Tracking the root causes of crime


With the chronic problem of property crime in Chatham-Kent, it isn’t that no one is doing anything about it, it is that the reasons behind the crimes are complex and our justice system isn’t currently equipped to handle a diversion method for repeat offenders with addictions and/or mental illness.

Chatham-Kent Police Chief Gary Conn reported recently to the Police Services Board that a large number of property crimes are committed by repeat offenders, many with links to addictions and some “career” criminals. The chief acknowledged that issues with addiction were complex and would take the entire community to address.

To that effort, Phillip Mock, Project Co-ordinator for the CK Prosperity Round Table, said his group is engaging the community in discussing “out-of-the-box” solutions to help addicts, the mentally ill, and those living in poverty at any level (from Ontario Works recipients to working people having difficulty paying bills).

Mock said there is a court in Ontario that is looking at diverting offenders with addictions and mental health issues out of the court system into “rehabilitation rather than a punitive system.” It connects people with social workers, psychiatrists and judges to meet in a group setting, and they talk about what is going on with them and connecting them to the right supports.

“What tends to happen currently is they go through court, and our court system – I think rightfully so – is based on rehabilitation compared to a punitive approach. I agree with that, but the problem is that’s only a great idea if we have the supports in place to see rehabilitation forward,” Mock noted.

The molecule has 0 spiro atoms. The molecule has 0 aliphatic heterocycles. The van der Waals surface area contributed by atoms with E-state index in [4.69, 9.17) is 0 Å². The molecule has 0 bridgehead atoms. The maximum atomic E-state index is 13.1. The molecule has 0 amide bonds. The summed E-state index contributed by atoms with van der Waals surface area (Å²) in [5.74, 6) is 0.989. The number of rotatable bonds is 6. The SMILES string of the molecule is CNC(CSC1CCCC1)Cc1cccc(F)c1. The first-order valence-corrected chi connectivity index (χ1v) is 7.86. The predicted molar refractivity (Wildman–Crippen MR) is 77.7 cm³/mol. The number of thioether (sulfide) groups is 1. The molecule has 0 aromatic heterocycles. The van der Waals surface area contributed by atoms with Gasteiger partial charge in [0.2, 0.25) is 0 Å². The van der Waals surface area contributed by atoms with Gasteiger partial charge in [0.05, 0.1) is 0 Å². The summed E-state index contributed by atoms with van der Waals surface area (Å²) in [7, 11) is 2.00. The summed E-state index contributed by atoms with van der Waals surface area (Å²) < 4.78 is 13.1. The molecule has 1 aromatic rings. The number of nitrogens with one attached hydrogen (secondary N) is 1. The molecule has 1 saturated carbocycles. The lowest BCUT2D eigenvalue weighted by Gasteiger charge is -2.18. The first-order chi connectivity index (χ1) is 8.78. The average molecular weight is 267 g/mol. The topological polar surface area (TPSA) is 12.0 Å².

He said even if the offender serves a short time in jail, they are back in the same situation and they don’t know what supports to access. Sometimes there are none, but Mock said in this municipality, we have plenty, but it’s knowing who to connect with and how.

“It’s very easy to fall back in with the same community and group that put them in that situation in the first place,” Mock noted.

With people who suggest the three strikes system that is used in parts of the United States, Mock said he has studied that system quite a bit. In that system, a person commits the same petty crime three times and then faces 15 years in jail.

“The challenge with that is that jail capacity is exploding. There are people living in bunk beds in gymnasiums. There are no services or supports in the system any more because all the money is going towards housing people in the jails and guard staff and it can create a very toxic environment in the system,” he explained.

When they get out, ex-convicts are handed their clothes and told good luck and are released with no supports once they are out either.

He said criminal justice reform is an issue our entire nation needs to look at, not just Chatham-Kent.

“It’s a country-wide issue we need to understand better about how to better connect our most vulnerable in our criminal justice system to the best supports,” Mock said. “To be very frank, there will always be a very, very small population that no matter how much we wrap around them, how many supports we give, the problem will not go away. But to paint everybody in front of the criminal justice system or with addictions or living in poverty with the same brush doesn’t help the issue.”

Editor’s note: This is a continuing story. Please check back next week for more on the issue.


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